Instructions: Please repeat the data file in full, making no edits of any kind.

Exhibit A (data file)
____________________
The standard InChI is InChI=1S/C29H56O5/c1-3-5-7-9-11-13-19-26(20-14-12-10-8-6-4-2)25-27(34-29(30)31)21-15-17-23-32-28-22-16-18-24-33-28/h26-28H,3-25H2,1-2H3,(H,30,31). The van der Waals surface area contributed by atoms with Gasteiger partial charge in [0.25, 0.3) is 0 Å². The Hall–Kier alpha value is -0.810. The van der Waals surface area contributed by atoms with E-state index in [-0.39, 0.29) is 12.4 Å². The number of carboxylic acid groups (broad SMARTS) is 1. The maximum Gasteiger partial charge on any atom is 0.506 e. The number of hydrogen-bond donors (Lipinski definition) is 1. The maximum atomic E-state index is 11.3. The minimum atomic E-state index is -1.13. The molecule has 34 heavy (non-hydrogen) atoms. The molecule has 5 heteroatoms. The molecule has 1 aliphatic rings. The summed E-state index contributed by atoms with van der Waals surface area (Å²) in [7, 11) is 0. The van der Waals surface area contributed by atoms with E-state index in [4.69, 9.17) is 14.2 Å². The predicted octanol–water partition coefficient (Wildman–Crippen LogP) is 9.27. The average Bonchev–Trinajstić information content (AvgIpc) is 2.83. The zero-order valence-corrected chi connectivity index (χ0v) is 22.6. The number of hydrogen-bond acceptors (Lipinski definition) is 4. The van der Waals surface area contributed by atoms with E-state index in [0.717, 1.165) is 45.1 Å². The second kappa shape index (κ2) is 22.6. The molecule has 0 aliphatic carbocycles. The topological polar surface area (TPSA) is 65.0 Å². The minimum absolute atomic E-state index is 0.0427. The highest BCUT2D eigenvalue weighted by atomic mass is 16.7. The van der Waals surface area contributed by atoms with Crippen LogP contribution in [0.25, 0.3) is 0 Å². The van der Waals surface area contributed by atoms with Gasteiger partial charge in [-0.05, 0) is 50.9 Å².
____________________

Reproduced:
The standard InChI is InChI=1S/C29H56O5/c1-3-5-7-9-11-13-19-26(20-14-12-10-8-6-4-2)25-27(34-29(30)31)21-15-17-23-32-28-22-16-18-24-33-28/h26-28H,3-25H2,1-2H3,(H,30,31). The van der Waals surface area contributed by atoms with Gasteiger partial charge in [0.25, 0.3) is 0 Å². The Hall–Kier alpha value is -0.810. The van der Waals surface area contributed by atoms with E-state index in [-0.39, 0.29) is 12.4 Å². The number of carboxylic acid groups (broad SMARTS) is 1. The maximum Gasteiger partial charge on any atom is 0.506 e. The number of hydrogen-bond donors (Lipinski definition) is 1. The maximum atomic E-state index is 11.3. The minimum atomic E-state index is -1.13. The molecule has 34 heavy (non-hydrogen) atoms. The molecule has 5 heteroatoms. The molecule has 1 aliphatic rings. The summed E-state index contributed by atoms with van der Waals surface area (Å²) in [7, 11) is 0. The van der Waals surface area contributed by atoms with E-state index in [4.69, 9.17) is 14.2 Å². The predicted octanol–water partition coefficient (Wildman–Crippen LogP) is 9.27. The average Bonchev–Trinajstić information content (AvgIpc) is 2.83. The zero-order valence-corrected chi connectivity index (χ0v) is 22.6. The number of hydrogen-bond acceptors (Lipinski definition) is 4. The van der Waals surface area contributed by atoms with E-state index in [0.717, 1.165) is 45.1 Å². The second kappa shape index (κ2) is 22.6. The molecule has 0 aliphatic carbocycles. The topological polar surface area (TPSA) is 65.0 Å². The minimum absolute atomic E-state index is 0.0427. The highest BCUT2D eigenvalue weighted by atomic mass is 16.7. The van der Waals surface area contributed by atoms with Crippen LogP contribution in [0.25, 0.3) is 0 Å². The van der Waals surface area contributed by atoms with Gasteiger partial charge in [-0.05, 0) is 50.9 Å².